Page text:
Delphinium viridescens

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Delphinium viridescens

Imperiled (NatureServe)
Scientific classification
Kingdom: Plantae
(unranked): Angiosperms
(unranked): Eudicots
Order: Ranunculales
Family: Ranunculaceae
Genus: Delphinium
Species: D. viridescens
Binomial name
Delphinium viridescens

Delphinium viridescens is a species of flowering plant in the buttercup family known by the common name Wenatchee larkspur. It is endemic to central Washington state in the United States, where it occurs in the Wenatchee Mountains in Chelan and Kittitas Counties.[1][2]

This rhizomatous perennial herb produces several hollow stems up to 1.5 meters tall or occasionally taller, reaching 2 meters.[3] The upper part of the plant is coated in yellow glands. The mid-stem leaf blades are each divided into three wedge-shaped lobes, each of which is divided and subdivided into narrow, pointed lobes. Leaves higher on the stem are linear in shape. The inflorescence is a dense raceme of up to 80 flowers, each borne on a pedicel up to 2 centimeters long. The flower sepals have a purplish,[2] yellow-green-tinged coloration and the smaller petals are purple to yellow. The sepals reach nearly 1 centimeter in length and the spur may just exceed one centimeter.[4] Most Delphinium are pollinated by hummingbirds and bumblebees, but this species is visited only by bumblebees.[3][5] Genetic analysis reveals that this species has high genetic variability and heterozygosity.[3]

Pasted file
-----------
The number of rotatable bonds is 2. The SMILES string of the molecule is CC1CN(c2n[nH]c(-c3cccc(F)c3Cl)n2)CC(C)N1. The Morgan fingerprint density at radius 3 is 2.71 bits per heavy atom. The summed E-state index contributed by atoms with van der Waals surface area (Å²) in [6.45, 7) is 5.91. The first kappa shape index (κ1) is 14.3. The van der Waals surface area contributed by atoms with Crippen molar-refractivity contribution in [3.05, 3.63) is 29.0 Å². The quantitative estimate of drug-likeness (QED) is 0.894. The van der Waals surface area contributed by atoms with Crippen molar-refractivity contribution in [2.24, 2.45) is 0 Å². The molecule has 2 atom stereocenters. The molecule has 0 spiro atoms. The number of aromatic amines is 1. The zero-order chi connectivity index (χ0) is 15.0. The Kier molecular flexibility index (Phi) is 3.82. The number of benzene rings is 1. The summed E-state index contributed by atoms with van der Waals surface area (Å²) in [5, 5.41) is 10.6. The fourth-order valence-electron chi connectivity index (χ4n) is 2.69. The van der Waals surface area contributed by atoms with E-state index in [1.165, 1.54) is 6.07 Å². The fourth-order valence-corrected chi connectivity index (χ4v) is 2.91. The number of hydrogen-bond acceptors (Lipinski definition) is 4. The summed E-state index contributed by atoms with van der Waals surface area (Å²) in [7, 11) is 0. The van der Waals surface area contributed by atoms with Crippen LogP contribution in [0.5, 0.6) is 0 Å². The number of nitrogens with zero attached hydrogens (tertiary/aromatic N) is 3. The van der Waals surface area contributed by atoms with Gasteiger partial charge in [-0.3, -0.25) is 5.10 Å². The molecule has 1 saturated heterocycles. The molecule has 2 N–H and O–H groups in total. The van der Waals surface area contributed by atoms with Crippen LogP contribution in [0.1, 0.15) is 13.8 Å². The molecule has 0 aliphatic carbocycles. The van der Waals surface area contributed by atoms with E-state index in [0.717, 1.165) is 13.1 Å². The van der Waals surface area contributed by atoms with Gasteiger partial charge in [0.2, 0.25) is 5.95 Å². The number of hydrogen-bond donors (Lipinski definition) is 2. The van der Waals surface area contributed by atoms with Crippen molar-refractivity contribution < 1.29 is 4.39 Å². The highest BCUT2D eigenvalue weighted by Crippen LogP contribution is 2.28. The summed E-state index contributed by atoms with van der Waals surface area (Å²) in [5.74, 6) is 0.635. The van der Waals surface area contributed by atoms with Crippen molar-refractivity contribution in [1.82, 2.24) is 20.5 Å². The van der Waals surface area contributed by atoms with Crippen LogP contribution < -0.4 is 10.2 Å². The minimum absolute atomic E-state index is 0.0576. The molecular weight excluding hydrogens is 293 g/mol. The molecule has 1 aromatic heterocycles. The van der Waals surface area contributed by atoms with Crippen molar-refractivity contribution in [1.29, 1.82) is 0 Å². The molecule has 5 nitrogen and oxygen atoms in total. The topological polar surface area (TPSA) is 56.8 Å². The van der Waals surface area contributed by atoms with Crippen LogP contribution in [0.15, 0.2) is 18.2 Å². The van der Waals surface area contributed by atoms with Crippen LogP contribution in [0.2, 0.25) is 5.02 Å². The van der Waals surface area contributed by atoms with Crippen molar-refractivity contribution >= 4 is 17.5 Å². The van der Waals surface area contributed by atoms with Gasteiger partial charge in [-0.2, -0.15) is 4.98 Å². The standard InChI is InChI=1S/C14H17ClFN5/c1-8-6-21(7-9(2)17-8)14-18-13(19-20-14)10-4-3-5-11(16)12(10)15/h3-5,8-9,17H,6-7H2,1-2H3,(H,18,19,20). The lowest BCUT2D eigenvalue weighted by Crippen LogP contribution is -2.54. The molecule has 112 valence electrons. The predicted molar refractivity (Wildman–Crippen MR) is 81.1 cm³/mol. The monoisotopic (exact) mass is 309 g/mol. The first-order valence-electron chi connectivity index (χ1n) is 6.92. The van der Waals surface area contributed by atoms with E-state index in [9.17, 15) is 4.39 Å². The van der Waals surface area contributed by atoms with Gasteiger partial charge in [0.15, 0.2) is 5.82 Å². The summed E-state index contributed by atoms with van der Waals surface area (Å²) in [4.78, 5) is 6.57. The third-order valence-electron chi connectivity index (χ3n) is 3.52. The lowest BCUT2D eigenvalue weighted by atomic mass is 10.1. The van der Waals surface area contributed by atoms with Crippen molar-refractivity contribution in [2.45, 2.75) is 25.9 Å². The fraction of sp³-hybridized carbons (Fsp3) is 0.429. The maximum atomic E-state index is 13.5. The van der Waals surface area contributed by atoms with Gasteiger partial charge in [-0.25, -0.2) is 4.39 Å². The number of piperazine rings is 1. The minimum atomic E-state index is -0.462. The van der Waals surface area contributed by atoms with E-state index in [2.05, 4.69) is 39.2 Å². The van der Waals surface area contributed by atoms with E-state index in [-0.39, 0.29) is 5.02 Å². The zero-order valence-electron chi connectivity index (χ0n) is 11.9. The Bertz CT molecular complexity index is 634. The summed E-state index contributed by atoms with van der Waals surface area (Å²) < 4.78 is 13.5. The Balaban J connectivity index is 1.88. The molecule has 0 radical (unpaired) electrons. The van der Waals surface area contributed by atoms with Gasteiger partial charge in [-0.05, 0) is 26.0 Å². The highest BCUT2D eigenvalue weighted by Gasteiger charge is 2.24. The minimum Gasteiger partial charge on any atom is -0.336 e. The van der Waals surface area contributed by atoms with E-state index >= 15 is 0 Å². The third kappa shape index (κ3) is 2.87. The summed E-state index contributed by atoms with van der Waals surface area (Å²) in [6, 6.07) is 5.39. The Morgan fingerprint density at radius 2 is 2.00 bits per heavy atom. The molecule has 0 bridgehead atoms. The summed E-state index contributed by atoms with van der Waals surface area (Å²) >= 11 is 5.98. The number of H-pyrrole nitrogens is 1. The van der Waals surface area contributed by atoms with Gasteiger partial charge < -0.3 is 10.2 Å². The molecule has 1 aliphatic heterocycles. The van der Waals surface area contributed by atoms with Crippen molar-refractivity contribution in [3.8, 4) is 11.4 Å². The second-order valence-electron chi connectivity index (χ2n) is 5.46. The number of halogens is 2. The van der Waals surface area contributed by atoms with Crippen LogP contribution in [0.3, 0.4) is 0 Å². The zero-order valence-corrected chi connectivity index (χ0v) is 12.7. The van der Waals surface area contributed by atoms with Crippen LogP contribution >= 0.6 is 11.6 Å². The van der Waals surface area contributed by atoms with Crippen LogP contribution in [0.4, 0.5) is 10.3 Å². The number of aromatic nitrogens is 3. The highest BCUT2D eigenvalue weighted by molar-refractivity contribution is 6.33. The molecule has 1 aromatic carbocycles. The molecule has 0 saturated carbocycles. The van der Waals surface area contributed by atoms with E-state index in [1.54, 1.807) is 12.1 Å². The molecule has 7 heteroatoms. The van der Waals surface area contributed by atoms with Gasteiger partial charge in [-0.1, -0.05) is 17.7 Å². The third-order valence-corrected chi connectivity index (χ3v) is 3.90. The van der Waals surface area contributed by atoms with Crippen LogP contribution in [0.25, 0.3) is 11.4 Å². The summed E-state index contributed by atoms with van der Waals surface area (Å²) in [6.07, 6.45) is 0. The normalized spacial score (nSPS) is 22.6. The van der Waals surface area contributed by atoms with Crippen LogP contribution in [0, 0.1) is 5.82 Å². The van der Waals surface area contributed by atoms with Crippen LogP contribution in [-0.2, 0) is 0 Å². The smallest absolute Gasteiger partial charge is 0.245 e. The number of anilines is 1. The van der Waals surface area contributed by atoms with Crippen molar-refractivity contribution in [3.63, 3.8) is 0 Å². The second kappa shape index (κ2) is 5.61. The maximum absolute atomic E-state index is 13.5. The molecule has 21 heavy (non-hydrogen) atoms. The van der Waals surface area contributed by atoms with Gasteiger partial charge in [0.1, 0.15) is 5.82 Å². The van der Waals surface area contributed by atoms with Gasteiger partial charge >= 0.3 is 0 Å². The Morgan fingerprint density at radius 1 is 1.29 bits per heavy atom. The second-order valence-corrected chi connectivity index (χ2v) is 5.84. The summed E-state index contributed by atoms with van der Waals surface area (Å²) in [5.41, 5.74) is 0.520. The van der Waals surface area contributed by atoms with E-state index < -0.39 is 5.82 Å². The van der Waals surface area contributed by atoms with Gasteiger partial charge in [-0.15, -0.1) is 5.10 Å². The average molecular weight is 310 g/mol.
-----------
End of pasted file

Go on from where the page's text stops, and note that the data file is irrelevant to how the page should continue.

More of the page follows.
This plant grows in moist to wet spots in coniferous forest and riparian habitat types. The soils are not well drained and the substrate may be saturated or even covered in water as late as early summer. The species is adapted to fire-prone habitat and can resprout from its rhizome if its aboveground parts are burned away.[5]

As of 2000 there were 21 known populations of this plant. Its distribution is all within an area 30 kilometers long by 10 wide. Threats to the species include loss of habitat to residential development, changes in the local hydrology, logging, and grazing.[1][5]


  1. ^ a b Delphinium viridescens. The Nature Conservancy.
  2. ^ a b Delphinium viridescens. Washington Burke Museum.
  3. ^ a b c Richter, T. S., et al. (1994). Genetic variation within and among populations of the narrow endemic, Delphinium viridescens (Ranunculaceae). American Journal of Botany 81(8) 1070-76.
  4. ^ Delphinium viridescens. Flora of North America.
  5. ^ a b c Delphinium viridescens. Center for Plant Conservation.

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